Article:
Small (≤5mm) polyps are much more frequently encountered than medium (6-9mm) or large sized (≥10 mm) polyps. In a study of 4,967 patients undergoing colonoscopy, 1,025 polyps ≤5mm, 247 polyps between 6-9mm, and 89 polyps ≥10 mm in size were detected [11. Tsai FC, Strum WB (2011) Prevalence of advanced adenomas in small and diminutive colon polyps using direct measurement of size. Digestive diseases and sciences 56: 2384-2388.]. When a small polyp is found in conjunction with a larger polyp, the small polyp's impact on cost is less significant. Presuming that the medium or large sized polyp will be removed, the procedure will include a polypectomy. Furthermore, the equipment charge may be redundant, since the same instrument may be used to remove the small and large polyp. However, when only small polyps are found, procedure costs such as equipment, facility fee for polypectomy, physician fee for polypectomy, and pathology fee are determined by small polyps. Not removing small polyps, while sparing cost, does have potential consequences. Specifically, adenomatous polyps that would have been removed will remain, with the potential to advance over time. Only rarely do small adenomas have histologic features consistent with advanced adenomas [22. Kim DH, Pickhardt PJ, Taylor AJ (2007) CT colonography versus colonoscopy for the detection of advanced neoplasia. N Engl J Med 357: 1403-1412.-44. Pickhardt PJ, Kim DH (2009) Colorectal cancer screening with CT colonography: key concepts regarding polyp prevalence, size, histology, morphology, and natural history. AJR Am J Roentgenol 193: 40-46.]. The natural history of small adenomas is unknown, though some studies suggest that small adenomas are not associated with significant long term risk for colorectal cancer [55. Atkin WS, Morson BC, Cuzick J (1992) Long-term risk of colorectal cancer after excision of rectosigmoid adenomas. N Endl J Med 326: 658-662.]. New, creative approaches to minimizing the cost of removal of small polyps have been suggested. One such approach is to remove polyps, but discard them and not submit them for pathologic analysis, obviating the pathology cost, under the premise that the polyps are unlikely to be significant [66. Rex DK (2009) Narrow-band imaging without optical magnification for histologic analysis of colorectal polyps. Gastroenterology 136: 1174-1181.-99. Kessler WR, Imperiale TF, Klein RW, Wielage RC, Rex DK (2011) A quantitative assessment of the risks and cost savings of forgoing histologic examination of diminutive polyps. Endoscopy 43: 683-691.]. While this approach does eliminate pathology costs, it does not eliminate the facility or physician fee for polypectomy, or the equipment costs. Others are pursuing the longstanding quest to differentiate hyperplasic from adenomatous polyps using technology. A recent prospective study evaluated the use of Fuji Intelligent Color Enhancement (FICE) with and without magnification for the identification of polyp histology [1010. Kim YS, Kim D, Chung SJ, Park MJ, Shin CS, et al. (2011) Differentiating small polyp histologies using real-time screening colonoscopy with Fuji Intelligent Color Enhancement. Clin Gastroenterol Hepatol 9: 744-749 e1.]. FICE with high magnification had a better accuracy in detecting polyp histology than FICE without high magnification, particularly for diminutive polyps. Among 763 patients undergoing surveillance colonoscopy, the overall accuracy of detection of diminutive polyps ≤5 mm in size by FICE with high magnification was 85.4% compared to an accuracy of 79.1% for FICE without magnification (p<0.05) [1010. Kim YS, Kim D, Chung SJ, Park MJ, Shin CS, et al. (2011) Differentiating small polyp histologies using real-time screening colonoscopy with Fuji Intelligent Color Enhancement. Clin Gastroenterol Hepatol 9: 744-749 e1.]. Similarly, the accuracy of diagnosing adenomatous polyps less than 10 mm using FICE with high magnification was better compared to the use of FICE without high magnification (87% vs. 80.4%; p<0.05) [1010. Kim YS, Kim D, Chung SJ, Park MJ, Shin CS, et al. (2011) Differentiating small polyp histologies using real-time screening colonoscopy with Fuji Intelligent Color Enhancement. Clin Gastroenterol Hepatol 9: 744-749 e1.]. Chromoendoscopy, narrow band imaging, and autofluorescence imaging are also under study for real time pathologic assessment [66. Rex DK (2009) Narrow-band imaging without optical magnification for histologic analysis of colorectal polyps. Gastroenterology 136: 1174-1181.,1111. Rastogi A, Pondugula K, Bansal A (2009) Recognition of surface mucosal and vascular patterns of colon polyps by using narrow-band imaging: interobserver and intraobserver agreement and prediction of polyp histology. Gastrointest Endosc 69: 716-722.-1313. van den Broek FJ, van Soest EJ, Naber AH, van Oijen AH, Mallant-Hent RCh, et al. (2009) Combining autofluorescence imaging and narrow-band imaging for the differentiation of adenomas from non-neoplastic colonic polyps among experienced and non-experienced endoscopists. Am J Gastroenterol 104: 1498-1507.].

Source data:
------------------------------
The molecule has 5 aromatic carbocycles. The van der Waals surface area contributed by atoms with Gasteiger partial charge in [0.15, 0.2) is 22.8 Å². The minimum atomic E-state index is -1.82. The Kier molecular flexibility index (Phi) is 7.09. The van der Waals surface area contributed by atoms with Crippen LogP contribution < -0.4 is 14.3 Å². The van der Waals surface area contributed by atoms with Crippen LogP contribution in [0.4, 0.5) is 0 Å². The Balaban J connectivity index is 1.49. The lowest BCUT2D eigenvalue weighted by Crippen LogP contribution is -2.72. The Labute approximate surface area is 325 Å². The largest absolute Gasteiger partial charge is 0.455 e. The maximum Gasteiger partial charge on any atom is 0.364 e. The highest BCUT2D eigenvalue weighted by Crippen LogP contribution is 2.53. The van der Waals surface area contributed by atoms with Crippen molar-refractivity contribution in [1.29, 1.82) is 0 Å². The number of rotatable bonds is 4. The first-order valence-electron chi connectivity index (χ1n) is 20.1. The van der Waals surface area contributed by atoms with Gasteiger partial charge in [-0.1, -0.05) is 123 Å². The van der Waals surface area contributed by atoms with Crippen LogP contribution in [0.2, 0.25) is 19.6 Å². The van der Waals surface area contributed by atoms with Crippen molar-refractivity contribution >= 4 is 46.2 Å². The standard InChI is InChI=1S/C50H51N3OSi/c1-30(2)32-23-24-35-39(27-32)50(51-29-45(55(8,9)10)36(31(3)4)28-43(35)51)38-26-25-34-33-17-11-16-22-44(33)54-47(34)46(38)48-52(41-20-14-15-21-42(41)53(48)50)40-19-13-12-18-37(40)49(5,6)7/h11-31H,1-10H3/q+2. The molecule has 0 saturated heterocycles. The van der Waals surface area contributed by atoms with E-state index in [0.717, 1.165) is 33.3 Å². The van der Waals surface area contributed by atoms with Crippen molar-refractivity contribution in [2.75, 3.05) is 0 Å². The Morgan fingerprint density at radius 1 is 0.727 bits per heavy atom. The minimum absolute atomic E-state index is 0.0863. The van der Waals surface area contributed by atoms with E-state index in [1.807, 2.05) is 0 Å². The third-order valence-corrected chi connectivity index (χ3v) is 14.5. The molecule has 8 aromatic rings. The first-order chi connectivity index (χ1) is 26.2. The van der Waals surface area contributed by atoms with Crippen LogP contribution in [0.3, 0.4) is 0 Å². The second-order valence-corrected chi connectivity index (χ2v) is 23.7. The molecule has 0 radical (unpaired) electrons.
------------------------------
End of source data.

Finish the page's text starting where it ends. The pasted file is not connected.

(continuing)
CT colonography has suggested yet another approach. Current guidelines have recommended ignoring polyps' ≤5mm and leave them in situ [1414. Pickhardt PJ, Hassan C, Laghi A (2008) Small and diminutive polyps detected at screening CT colonography: a decision analysis for referral to colonoscopy. AJR Am J Roentgenol 190: 136-144.,1515. Zalis ME, Barish MA, Choi JR (2005) CT colonography reporting and data system: a consensus proposal. Radiology 236: 3-9.]. We explored whether endoscopists would be willing to ignore small polyps, and what the consequence would be in terms of polypectomy procedures that could be avoided and adenomas that would remain in situ should such a policy be implemented. All of the adenomas that were encountered in our study were categorized as a histologic grade of low grade dysplasia.